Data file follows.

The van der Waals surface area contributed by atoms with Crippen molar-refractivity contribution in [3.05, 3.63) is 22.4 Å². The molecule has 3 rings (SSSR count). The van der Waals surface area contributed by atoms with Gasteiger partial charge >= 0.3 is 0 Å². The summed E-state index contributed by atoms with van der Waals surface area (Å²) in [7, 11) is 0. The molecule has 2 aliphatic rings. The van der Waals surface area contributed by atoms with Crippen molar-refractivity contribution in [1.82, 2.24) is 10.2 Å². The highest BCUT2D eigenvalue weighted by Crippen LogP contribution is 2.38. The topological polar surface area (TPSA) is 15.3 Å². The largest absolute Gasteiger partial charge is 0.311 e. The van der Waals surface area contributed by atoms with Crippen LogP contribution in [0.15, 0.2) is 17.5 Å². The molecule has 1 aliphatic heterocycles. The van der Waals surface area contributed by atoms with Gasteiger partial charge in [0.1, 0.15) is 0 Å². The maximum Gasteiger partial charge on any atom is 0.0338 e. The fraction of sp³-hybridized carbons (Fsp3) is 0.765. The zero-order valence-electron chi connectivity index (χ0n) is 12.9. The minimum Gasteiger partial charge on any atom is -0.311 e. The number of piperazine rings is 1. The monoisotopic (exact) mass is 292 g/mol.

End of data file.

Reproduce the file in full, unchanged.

The van der Waals surface area contributed by atoms with Crippen molar-refractivity contribution in [3.05, 3.63) is 22.4 Å². The molecule has 3 rings (SSSR count). The van der Waals surface area contributed by atoms with Gasteiger partial charge >= 0.3 is 0 Å². The summed E-state index contributed by atoms with van der Waals surface area (Å²) in [7, 11) is 0. The molecule has 2 aliphatic rings. The van der Waals surface area contributed by atoms with Crippen molar-refractivity contribution in [1.82, 2.24) is 10.2 Å². The highest BCUT2D eigenvalue weighted by Crippen LogP contribution is 2.38. The topological polar surface area (TPSA) is 15.3 Å². The largest absolute Gasteiger partial charge is 0.311 e. The van der Waals surface area contributed by atoms with Crippen LogP contribution in [0.15, 0.2) is 17.5 Å². The molecule has 1 aliphatic heterocycles. The van der Waals surface area contributed by atoms with Gasteiger partial charge in [0.1, 0.15) is 0 Å². The maximum Gasteiger partial charge on any atom is 0.0338 e. The fraction of sp³-hybridized carbons (Fsp3) is 0.765. The zero-order valence-electron chi connectivity index (χ0n) is 12.9. The minimum Gasteiger partial charge on any atom is -0.311 e. The number of piperazine rings is 1. The monoisotopic (exact) mass is 292 g/mol.